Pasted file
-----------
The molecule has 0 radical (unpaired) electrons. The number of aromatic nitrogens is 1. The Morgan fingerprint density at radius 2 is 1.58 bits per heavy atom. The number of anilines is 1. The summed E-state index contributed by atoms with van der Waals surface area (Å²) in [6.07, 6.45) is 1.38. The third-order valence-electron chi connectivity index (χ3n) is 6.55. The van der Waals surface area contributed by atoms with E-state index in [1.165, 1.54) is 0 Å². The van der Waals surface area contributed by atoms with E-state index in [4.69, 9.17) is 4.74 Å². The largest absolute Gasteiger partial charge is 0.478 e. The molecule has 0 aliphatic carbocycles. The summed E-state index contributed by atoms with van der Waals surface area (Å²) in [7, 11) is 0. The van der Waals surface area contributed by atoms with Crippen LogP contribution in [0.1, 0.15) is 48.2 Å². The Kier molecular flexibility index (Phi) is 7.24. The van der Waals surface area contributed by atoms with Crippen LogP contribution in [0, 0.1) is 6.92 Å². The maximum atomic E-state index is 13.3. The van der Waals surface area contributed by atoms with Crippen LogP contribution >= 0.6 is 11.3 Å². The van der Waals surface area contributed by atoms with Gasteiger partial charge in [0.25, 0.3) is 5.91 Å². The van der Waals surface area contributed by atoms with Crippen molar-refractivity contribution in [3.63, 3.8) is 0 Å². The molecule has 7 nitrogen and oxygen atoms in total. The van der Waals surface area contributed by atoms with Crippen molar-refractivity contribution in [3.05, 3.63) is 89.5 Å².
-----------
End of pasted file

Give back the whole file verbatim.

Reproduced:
The molecule has 0 radical (unpaired) electrons. The number of aromatic nitrogens is 1. The Morgan fingerprint density at radius 2 is 1.58 bits per heavy atom. The number of anilines is 1. The summed E-state index contributed by atoms with van der Waals surface area (Å²) in [6.07, 6.45) is 1.38. The third-order valence-electron chi connectivity index (χ3n) is 6.55. The van der Waals surface area contributed by atoms with E-state index in [1.165, 1.54) is 0 Å². The van der Waals surface area contributed by atoms with E-state index in [4.69, 9.17) is 4.74 Å². The largest absolute Gasteiger partial charge is 0.478 e. The molecule has 0 aliphatic carbocycles. The summed E-state index contributed by atoms with van der Waals surface area (Å²) in [7, 11) is 0. The van der Waals surface area contributed by atoms with Crippen LogP contribution in [0.1, 0.15) is 48.2 Å². The Kier molecular flexibility index (Phi) is 7.24. The van der Waals surface area contributed by atoms with Crippen LogP contribution in [0, 0.1) is 6.92 Å². The maximum atomic E-state index is 13.3. The van der Waals surface area contributed by atoms with Crippen LogP contribution >= 0.6 is 11.3 Å². The van der Waals surface area contributed by atoms with Gasteiger partial charge in [0.25, 0.3) is 5.91 Å². The van der Waals surface area contributed by atoms with Crippen molar-refractivity contribution in [3.63, 3.8) is 0 Å². The molecule has 7 nitrogen and oxygen atoms in total. The van der Waals surface area contributed by atoms with Crippen molar-refractivity contribution in [3.05, 3.63) is 89.5 Å².